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Wills, Estates & Trusts Law - Executors and administrators - Actions against - Personal liability - Duties

Thursday, February 09, 2017 @ 7:00 PM  

Appeal by the executrix from a judgment finding her liable for breach of trust. Pursuant to her father’s will, she and the co-trustee were directed to set aside $100,000 in a trust fund for their brother. The co-trustee was to be the trustee to invest those funds and make monthly payments of $500 to the brother. The co-trustee opened a non-registered investment plan of $100,000 with London Life. On the application form, he described himself as the annuitant and the appellant as the contingent policy holder. The monthly payments of $500 were made payable to the co-executor, who then paid the $500 to the brother monthly until 2014. Most of the money was used by the co-executor for his own purposes. The appellant argued that the application judge erred in concluding that she did not establish a trust fund, in holding her liable for losses caused by the co-executor and in not granting her relief from liability under s. 35(1) of the Trustee Act. The application judge rejected the appellant’s submission that she relied on the co-executor because of his qualifications in financial management. The application judge found she made insufficient inquiries of the co-executor or London Life as to the details of the $100,000. She was required to take real, active steps to ensure that the trust fund was set up in accordance with the Will, but she failed to do so. The application judge noted that there was no evidence establishing that the appellant had failed to act honestly, but found that she had not acted reasonably. He thus declined to exercise her discretion to grant relief under s. 35(1) of the Trustee Act.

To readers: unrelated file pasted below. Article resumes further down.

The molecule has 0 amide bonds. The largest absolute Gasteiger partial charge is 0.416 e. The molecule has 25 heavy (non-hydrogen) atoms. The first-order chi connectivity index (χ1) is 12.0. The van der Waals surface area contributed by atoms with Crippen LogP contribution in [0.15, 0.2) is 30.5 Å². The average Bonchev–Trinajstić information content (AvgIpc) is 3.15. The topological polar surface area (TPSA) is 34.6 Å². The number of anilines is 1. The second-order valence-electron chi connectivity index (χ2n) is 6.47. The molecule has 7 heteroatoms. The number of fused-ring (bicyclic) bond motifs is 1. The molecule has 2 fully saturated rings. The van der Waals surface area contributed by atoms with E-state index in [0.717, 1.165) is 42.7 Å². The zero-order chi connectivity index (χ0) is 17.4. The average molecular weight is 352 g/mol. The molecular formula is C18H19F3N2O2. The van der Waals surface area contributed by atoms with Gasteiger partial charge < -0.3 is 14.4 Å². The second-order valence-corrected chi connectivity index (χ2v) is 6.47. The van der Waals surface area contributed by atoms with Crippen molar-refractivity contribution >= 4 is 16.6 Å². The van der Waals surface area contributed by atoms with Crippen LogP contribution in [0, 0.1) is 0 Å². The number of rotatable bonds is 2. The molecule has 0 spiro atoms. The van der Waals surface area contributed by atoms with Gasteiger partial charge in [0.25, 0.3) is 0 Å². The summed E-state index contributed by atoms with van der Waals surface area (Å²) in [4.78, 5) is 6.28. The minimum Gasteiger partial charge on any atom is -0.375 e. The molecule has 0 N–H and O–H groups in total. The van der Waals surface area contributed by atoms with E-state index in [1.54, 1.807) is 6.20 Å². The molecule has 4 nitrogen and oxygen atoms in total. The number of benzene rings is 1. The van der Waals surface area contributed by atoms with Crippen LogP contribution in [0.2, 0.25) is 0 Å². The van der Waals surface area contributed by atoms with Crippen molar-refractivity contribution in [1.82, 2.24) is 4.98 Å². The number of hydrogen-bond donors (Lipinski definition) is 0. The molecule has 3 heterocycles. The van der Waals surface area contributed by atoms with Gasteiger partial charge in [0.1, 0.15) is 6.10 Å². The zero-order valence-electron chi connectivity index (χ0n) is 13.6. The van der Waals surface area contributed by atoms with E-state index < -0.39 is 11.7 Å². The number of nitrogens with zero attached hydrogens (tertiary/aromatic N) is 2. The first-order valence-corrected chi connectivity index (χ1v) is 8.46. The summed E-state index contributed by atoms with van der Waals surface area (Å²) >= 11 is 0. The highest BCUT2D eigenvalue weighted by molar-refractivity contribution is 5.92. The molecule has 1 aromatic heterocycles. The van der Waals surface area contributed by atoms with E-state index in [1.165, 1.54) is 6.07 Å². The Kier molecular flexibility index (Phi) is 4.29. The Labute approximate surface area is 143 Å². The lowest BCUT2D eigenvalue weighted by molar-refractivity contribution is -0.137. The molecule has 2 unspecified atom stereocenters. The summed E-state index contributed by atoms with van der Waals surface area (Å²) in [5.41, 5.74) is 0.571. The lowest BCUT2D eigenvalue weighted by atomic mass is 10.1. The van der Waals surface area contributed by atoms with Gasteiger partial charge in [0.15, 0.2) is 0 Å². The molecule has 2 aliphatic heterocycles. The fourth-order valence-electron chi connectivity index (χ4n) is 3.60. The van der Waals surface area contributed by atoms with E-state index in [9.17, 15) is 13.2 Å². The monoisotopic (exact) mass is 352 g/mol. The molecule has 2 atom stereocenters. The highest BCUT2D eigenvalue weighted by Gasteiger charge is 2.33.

HELD: Appeal dismissed. The application judge did not err in finding that the trust was not established. The direction to the bank did not mention any trust, trust fund, or the brother, and neither did the application to London Life. The application judge did not err in finding that the appellant was liable for any loss occasioned by the co-executor. The fact that the appellant thought that she was acting responsibly did not excuse her inaction. Her appointment as executor reflected the testator’s wish that both she and the co-executor administer his estate. As the appellant did not renounce the appointment, she was obligated to properly fulfill her duties as executor and estate trustee. Although the will did provide the co-executor with the responsibility for investing the monies in the trust fund, this did not absolve the appellant of her responsibility to ensure that the trust fund was properly set up. The application judge gave extensive and thoughtful reasons and was alert to the factual context. There was no basis on which to interfere with his decision denying the appellant relief under s. 35(1) of the Trustee Act.